The series' usual contempt for the women is front-and-center in these scenes. Beth had kept a knife from her dinner tray with which to slit her wrists. Lori had talked her out of it and had taken the knife back to the kitchen. Andrea jumped down Lori's throat over this, saying suicide was Beth's decision, and that Lori should let Beth make it. Lori countered by complaining that the newly "liberated" Andrea was now doing men's work, when a woman's place should be in the home, making it a fit place to live. Andrea went to see Beth and offered up a few words that veered perilously close to encouraging her to kill herself, if that's what she wanted. And then left her! Such charming creatures are the women of TWD!

This entire Beth "storyline" was, of course, like a stone around the neck of the more exciting Rick/Shane portion of the episode, repeatedly bringing everything to a jarring halt. TWD can be entertaining when it features action, but it can't feature action all the time, or even most of the time. It needs solid writing to hold it up in the moments when there isn't mayhem on the screen. It just doesn't have it in its present creative team.

All of that said, though, the final image of "18 Miles Out" was actually quite striking, a reprise of one glimpsed earlier in the episode. Shane looks out the window of the vehicle, as he and Rick are returning to the farm, and glimpses a lone zombie at a distance, slowly moving through a field adjoining the road. It's a simple moment, haunting in its simplicity. When I mentioned it on the IMDb Walking Dead board, poster HelenBackAgain wrote of it:

"This one great, artistic image, all alone within this cheesy, stupid episode that added absolutely nothing in terms of story. There are within the episode no others like it; it stands apart, a monument and a martyr to the lost possibility of greatness."

Couldn't have said it better myself, and, in fact, didn't.



[1] One of them was a lot smarter, too--when Rick points his gun at it, the creature actually pushes it away to save itself!

[2] Zombies suddenly become vampiric and go after blood in this episode, instead of living people. Rick and Shane decide to use their knives to kill zombies when they're able to do so. Their mere presence, however, isn't enough to attract a pair of walkers they come across inside a fence--to bring the critters in, they have to cut their hands so there is visible blood. When the zombies get close, they then drive a knife into the creatures' skulls, causing zombie-infected grue to spew all over the cuts they've opened in themselves. Smart move, guys. So smart that Shane, when he's holed up in that bus, pulls the same trick several times.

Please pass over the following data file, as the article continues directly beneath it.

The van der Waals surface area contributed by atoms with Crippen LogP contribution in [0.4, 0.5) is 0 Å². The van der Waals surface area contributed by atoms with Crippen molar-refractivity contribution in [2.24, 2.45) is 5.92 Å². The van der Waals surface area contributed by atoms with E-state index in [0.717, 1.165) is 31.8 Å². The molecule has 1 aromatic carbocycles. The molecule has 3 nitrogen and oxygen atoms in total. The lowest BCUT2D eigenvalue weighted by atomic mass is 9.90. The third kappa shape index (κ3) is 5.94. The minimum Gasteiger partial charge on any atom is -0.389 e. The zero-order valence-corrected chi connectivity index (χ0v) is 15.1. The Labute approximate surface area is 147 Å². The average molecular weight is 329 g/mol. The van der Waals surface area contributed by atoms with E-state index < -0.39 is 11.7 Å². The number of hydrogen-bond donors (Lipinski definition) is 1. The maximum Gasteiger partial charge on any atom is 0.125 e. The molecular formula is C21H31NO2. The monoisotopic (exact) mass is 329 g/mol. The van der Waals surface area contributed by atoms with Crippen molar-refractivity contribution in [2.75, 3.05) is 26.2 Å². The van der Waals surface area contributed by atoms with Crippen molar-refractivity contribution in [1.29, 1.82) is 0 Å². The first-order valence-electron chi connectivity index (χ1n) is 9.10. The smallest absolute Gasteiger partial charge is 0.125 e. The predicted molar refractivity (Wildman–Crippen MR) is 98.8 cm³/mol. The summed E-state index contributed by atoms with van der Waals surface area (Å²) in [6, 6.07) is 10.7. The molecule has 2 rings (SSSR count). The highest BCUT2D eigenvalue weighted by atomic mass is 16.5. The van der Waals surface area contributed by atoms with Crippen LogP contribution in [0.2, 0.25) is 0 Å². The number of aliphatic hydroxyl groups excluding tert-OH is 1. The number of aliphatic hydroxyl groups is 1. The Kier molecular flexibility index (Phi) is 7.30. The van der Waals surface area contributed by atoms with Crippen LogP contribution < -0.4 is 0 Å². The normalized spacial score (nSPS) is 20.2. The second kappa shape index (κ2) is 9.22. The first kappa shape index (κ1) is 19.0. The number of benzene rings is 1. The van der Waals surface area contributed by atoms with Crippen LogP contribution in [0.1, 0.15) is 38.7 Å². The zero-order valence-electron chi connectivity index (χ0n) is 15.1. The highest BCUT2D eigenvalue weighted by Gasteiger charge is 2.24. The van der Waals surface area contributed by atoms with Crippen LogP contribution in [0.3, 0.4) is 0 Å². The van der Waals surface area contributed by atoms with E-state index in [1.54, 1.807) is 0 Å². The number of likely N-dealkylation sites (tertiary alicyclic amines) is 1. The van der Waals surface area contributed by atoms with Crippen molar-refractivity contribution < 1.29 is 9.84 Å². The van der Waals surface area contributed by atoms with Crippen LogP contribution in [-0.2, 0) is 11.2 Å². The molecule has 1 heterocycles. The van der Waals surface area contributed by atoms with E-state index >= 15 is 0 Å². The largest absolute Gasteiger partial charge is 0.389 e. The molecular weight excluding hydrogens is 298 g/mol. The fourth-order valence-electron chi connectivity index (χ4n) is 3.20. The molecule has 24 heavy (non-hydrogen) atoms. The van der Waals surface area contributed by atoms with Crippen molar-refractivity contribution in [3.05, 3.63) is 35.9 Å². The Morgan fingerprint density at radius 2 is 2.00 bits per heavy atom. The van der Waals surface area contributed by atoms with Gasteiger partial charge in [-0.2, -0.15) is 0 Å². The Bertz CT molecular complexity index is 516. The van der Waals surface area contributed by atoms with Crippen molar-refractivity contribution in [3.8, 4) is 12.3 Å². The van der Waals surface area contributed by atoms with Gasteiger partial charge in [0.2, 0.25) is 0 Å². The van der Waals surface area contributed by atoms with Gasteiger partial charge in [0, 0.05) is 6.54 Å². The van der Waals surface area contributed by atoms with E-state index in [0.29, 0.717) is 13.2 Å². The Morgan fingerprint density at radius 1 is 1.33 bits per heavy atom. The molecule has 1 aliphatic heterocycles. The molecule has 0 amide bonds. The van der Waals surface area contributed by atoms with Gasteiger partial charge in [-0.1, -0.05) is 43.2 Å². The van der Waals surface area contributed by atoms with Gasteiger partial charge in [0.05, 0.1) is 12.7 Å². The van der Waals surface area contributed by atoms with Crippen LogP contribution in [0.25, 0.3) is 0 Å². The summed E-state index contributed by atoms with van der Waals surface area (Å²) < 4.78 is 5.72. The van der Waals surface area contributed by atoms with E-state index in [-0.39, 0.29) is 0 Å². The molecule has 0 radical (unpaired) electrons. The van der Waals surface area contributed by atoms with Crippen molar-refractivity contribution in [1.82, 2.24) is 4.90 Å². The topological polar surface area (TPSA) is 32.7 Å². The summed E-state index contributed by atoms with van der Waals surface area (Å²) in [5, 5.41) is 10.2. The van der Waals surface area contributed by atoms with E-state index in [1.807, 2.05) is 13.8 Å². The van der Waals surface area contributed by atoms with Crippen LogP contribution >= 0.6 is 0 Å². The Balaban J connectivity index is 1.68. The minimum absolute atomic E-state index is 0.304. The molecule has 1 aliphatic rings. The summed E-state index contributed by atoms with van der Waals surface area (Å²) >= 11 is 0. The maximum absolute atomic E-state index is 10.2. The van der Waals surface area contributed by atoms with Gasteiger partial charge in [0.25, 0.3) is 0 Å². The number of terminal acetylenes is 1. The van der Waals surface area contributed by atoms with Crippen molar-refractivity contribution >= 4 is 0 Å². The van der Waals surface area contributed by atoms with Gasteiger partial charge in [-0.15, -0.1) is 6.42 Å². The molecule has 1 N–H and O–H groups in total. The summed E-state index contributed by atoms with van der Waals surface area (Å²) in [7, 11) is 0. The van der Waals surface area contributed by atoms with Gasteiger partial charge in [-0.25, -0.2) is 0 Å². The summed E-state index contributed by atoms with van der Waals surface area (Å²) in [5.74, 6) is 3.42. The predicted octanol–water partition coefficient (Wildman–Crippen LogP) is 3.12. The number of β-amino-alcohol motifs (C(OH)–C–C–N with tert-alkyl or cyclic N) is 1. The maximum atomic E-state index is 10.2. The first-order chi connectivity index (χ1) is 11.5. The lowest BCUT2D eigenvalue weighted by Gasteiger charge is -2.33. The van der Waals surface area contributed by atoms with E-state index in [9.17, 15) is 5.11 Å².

[3] And this "A" plot threw zombies at TWD's problems without advancing the story even an inch. At the end, the Randall situation remains unresolved, stuck at exactly the same point it was at the beginning, and, as the preview for next week makes plain, Rick and Shane failed to come to any resolution of their conflict. One could not only entirely skip this episode without missing a thing; doing so would probably improve the overall series. In the preview for the next ep, it looks as if they're finally interrogating Randall about that group of armed hostiles of which he was a part. It's not credible that they wouldn't have already done this (it is, in fact, ludicrous). Skipping this ep would make that big, gaping hole go away.

[Cross-posted to my comics blog]

Friday, February 24, 2012

A Few Words in Memory of Lina Romay

A few years ago, it was announced that filmmaker Jesús Franco and his longtime muse, companion, and collaborator Lina Romay would be attending the Fantastic Fest in Austin. At the time, I'd been falling hopelessly in love with a woman who was almost as big a fan of this pair as I, and I suggested we trek to Texas on the appointed date and spend some time in the flesh with this remarkable couple to whose work we'd devoted so many hours of our lives. She thought it a grand idea.